Some pet stores even claim they are rescues when they are actually puppy mills.
The most popular breeds in these places are designer mixed breed dogs that can have lots of health issues or genetic issues that aren't disclosed until it's too late. lots of people believe if they adopt a pet store puppy they will be rescuing it but that's not true at all. It means the puppy mills can keep pumping out more puppies and supplying them to stores.
Rescuing a dog is great too but there are a few things to be aware of which will be mentioned later on.
Purebred dogs are important not just because of the purposes they were bred for or just for confirmation/showing but also for modern-day companionship or work or sports, with purebred dogs you can be aware of health or temperament issues in the pedigree.
Sure you might want a companion or a working animal and not a show dog. However, if the dogs in the breeding program have performed in shows or in any sport/work capacity you know they are a great specimen of their specific breed and your puppy will be a great dog regardless of what you are looking for.
Reputable dog breeders know how to spoil and pamper their breeding stock. They give them plenty of food, water, shelter, training, and love that puppy mill dogs don't get access to unless rescued.
Purebred dogs are super important, not just for dog shows and sports but also so we can keep a certain breed population healthy and strong. Plenty of people research a dog for their family every year.
According to the American Veterinary Medical Association. About 83.7 million have dogs in their homes this year alone.
During the pandemic, lots of people adopted or fostered rescue dogs or got them from responsible breeders. Which helped increase the number of purebred dogs available for adoption, especially dog breeds that could become endangered or even extinct like dog breeds of the past.
According to the American Kennel Club. "Many breeds today have very small populations. If these breeds were any other kind of animal they would be considered endangered..." That's one important reason why we need reputable breeders.
Breeds such as the Scottish deerhound, otterhound, and the Skye terrier require breeders in order to increase the population in order to keep the breed from ending up extinct like older breeds such as The old white English terrier, Wooley dogs, Russian Newfoundland, and the tweed water spaniel. (The tweed water spaniel is the ancestor to the modern-day Golden Retriever.)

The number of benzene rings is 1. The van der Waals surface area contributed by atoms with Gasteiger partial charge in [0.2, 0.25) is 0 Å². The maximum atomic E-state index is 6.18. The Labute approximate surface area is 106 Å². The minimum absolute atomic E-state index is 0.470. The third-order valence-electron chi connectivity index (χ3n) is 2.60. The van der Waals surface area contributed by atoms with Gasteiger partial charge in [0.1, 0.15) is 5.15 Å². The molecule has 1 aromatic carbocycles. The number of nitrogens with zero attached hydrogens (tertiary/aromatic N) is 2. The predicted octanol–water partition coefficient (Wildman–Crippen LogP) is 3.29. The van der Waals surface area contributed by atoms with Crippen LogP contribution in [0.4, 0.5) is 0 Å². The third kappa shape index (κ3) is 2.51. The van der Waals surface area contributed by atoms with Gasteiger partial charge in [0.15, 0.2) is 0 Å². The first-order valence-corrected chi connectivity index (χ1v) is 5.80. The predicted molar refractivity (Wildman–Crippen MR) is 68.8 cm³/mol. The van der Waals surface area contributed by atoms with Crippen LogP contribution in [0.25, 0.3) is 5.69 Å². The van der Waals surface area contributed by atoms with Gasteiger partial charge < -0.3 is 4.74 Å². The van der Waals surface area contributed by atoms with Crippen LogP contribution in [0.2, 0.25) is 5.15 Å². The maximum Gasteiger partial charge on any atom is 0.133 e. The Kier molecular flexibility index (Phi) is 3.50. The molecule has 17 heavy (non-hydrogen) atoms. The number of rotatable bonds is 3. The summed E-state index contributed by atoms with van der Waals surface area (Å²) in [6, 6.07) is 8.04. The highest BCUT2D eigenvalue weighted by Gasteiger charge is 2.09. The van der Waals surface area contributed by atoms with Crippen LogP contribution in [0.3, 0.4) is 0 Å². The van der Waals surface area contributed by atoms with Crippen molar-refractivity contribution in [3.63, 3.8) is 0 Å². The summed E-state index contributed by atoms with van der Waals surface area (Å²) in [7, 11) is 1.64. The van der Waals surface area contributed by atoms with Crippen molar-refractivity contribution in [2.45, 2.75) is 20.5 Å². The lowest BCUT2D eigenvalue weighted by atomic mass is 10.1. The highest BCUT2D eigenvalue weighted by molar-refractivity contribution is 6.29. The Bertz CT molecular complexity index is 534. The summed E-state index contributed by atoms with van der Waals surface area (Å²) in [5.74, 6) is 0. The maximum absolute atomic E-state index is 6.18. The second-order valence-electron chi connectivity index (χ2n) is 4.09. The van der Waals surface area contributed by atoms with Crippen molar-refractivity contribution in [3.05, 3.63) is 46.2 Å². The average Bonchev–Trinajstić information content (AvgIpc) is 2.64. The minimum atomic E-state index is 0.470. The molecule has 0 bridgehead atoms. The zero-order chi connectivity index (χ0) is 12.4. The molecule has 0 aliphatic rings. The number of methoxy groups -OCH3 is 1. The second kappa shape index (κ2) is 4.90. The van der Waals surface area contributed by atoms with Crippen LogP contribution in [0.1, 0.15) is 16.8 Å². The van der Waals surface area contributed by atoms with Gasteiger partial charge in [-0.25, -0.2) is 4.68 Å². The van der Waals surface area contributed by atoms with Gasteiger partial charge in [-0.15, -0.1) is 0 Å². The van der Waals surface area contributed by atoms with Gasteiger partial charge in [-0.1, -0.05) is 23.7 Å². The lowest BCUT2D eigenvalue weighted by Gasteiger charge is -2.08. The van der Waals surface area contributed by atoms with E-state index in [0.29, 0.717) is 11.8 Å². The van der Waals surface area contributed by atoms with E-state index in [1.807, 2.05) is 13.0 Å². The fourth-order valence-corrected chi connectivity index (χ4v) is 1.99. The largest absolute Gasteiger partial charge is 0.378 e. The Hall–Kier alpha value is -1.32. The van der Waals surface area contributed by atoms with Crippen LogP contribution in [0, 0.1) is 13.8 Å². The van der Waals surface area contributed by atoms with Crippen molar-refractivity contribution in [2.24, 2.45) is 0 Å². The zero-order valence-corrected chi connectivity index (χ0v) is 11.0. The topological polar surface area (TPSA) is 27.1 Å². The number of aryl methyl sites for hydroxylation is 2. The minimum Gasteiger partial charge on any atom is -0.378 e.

It doesn't matter if you're looking for a working, show or just a family pet. If you can find a reputable breeder for the breed you'd like. They can give you the health information and pedigrees of your puppy's parents and grandparents, AKC register information, and microchip and temperament testing for the puppies in the litter.
So they can pick the best puppy for you. (Not many breeders let you pick your own puppy but it happens on occasion.)
If you have a mixed breed dog you've probably heard the argument that they are healthier than purebreds and are hypoallergenic. Some mixed breeds don't cause severe allergic reactions but that doesn't make them hypoallergenic.
While some mixed breeds seem healthier than a purebred dog. According to the article Myths and Truths About Mixed Breeds Vs. Purebreds by The Barking Royalty states that. "Researchers discovered that other genetic disorders might occur equally often in both groups. they include:
- Heart Disorders
- Orthopedic Disorders
- Eye Disorders
- Endocrine Disorders
On the other hand, certain disorders are more common in purebred dogs, although the chance that your dog will develop these disorders depends on its breed."
Both groups can develop any sort of illness or disorders. However Mixed breeds can be prone to certain illnesses depending on what they are mixed with. It's very important to research what type of do you want whether you want a purebred or a rescue.
Rescuing a dog is great but remember that rescues often come with a lot of baggage from terrible pasts that sometimes even the shelters or rescues aren't aware of.
Some rescue dogs have terrible mental health issues that even with training and medicine can't help. This will often lead to multiple rehome attempts or in extreme cases behavioral euthanaisa. They might also have chronic or genetic health issues that costs thousands of dollars to treat.
So it's important to decide what will work best for you and your family but be aware that even rescues can have issues and not be as reputable as they seem to the public.
Here is a list of traits a reputable breeder has.
According to the Burmese Moutain dog club of America. Reputable breeders will do the following
1. Puppies are sold on the premises not shipped.
2. breeders do not sell puppies to wholesalers, brokers, dealers or retail shops.
3. Dog setup is clean and well kept.
4. Breeder insists that the puppies for sale will be at least 8 weeks old before being placed.
5. Sire and dam of the litter were tested for genetic health before the breeding.
6. Puppies for sale and dogs for sale have been introduced to children and other animals as a part of their socialization.